Frasier was as good as his word, and even Merriwether couldn’t complain about the care he used to kill the deer quickly and painlessly. He dressed it out and gave it to the two guides to cook, then went off to bury the entrails where they wouldn’t be a lure to predators. Once again Stone was glad Frasier was along—this was exactly the sort of thing he knew nothing about. He had no doubt that he could have spotted and killed the deer, especially with his enhanced cybernetic vision and superior offensive magical skills, but once he’d killed it he wouldn’t have had the first idea about what happened next. He wondered, if he got out of this alive, if he should prevail on his nature-loving troll teammate Joe to teach him some wilderness survival skills.

Before long the deer was roasting nicely over the fire, and the meat-eaters’ stomachs were rumbling in anticipation. Prakesh, Hsu, Merriwether munched contentedly at their haul of fruits, upwind of the aroma that was making everyone else hungry. The sun was going down fast now—it was already twilight by the time the guides pronounced the first helping of deer ready to eat. Everyone except the three vegetarians gathered around and claimed a chunk of meat, and soon the camp resembled some kind of bizarre semi-civilized caveman gathering as they all gnawed away heedless of niceties like utensils and napkins.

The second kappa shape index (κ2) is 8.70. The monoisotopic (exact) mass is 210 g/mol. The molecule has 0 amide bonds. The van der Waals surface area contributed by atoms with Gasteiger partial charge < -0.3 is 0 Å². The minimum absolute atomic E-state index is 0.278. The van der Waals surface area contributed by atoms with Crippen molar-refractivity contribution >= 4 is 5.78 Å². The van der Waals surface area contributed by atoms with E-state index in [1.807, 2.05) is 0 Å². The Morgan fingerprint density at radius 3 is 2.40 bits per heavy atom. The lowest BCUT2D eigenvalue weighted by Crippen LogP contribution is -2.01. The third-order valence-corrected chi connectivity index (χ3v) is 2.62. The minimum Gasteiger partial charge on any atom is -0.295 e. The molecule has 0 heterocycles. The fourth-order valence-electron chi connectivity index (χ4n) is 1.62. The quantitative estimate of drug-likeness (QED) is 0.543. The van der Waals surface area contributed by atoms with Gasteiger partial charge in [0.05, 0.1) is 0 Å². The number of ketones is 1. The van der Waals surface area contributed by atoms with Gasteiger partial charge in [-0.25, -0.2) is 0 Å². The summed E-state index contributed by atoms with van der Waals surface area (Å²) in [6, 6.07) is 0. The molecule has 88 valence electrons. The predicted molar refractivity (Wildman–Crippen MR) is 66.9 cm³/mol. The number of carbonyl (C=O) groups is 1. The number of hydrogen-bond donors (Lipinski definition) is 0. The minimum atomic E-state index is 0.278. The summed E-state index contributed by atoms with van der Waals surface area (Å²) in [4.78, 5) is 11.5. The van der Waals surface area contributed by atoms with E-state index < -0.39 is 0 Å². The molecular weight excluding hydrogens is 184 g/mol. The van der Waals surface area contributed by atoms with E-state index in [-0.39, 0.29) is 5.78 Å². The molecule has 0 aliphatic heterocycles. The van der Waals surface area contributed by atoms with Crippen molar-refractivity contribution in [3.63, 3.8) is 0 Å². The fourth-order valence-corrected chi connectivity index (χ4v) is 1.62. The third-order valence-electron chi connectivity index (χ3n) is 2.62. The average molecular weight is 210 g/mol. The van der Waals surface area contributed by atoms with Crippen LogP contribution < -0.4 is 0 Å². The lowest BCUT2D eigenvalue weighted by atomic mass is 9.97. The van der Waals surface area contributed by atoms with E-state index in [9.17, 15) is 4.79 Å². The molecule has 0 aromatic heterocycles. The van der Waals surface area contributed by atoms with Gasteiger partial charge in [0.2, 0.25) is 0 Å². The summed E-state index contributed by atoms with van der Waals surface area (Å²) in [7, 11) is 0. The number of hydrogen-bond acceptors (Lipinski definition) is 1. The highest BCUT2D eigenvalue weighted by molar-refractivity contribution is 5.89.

Stone noticed that, like himself, the two guards and Frasier were keeping an eye on the clearing’s perimeter as they ate. So were Prakesh and Kane. Everyone else, including Whittaker, were focused on their meals.